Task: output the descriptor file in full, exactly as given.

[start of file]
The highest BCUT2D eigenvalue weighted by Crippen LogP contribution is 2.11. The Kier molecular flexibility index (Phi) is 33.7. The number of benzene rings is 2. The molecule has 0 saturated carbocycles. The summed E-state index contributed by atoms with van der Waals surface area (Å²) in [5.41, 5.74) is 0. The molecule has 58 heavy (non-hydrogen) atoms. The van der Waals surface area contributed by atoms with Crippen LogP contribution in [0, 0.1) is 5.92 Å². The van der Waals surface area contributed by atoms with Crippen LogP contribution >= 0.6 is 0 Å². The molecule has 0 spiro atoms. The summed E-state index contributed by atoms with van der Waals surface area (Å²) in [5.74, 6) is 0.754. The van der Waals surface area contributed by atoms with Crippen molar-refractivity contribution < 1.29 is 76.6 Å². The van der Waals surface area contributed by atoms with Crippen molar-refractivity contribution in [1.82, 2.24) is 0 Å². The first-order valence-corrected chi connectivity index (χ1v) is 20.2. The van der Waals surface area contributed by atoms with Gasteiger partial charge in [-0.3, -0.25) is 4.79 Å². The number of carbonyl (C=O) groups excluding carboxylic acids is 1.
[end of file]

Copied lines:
The highest BCUT2D eigenvalue weighted by Crippen LogP contribution is 2.11. The Kier molecular flexibility index (Phi) is 33.7. The number of benzene rings is 2. The molecule has 0 saturated carbocycles. The summed E-state index contributed by atoms with van der Waals surface area (Å²) in [5.41, 5.74) is 0. The molecule has 58 heavy (non-hydrogen) atoms. The van der Waals surface area contributed by atoms with Crippen LogP contribution in [0, 0.1) is 5.92 Å². The van der Waals surface area contributed by atoms with Crippen LogP contribution >= 0.6 is 0 Å². The molecule has 0 spiro atoms. The summed E-state index contributed by atoms with van der Waals surface area (Å²) in [5.74, 6) is 0.754. The van der Waals surface area contributed by atoms with Crippen molar-refractivity contribution < 1.29 is 76.6 Å². The van der Waals surface area contributed by atoms with Crippen molar-refractivity contribution in [1.82, 2.24) is 0 Å². The first-order valence-corrected chi connectivity index (χ1v) is 20.2. The van der Waals surface area contributed by atoms with Gasteiger partial charge in [-0.3, -0.25) is 4.79 Å². The number of carbonyl (C=O) groups excluding carboxylic acids is 1.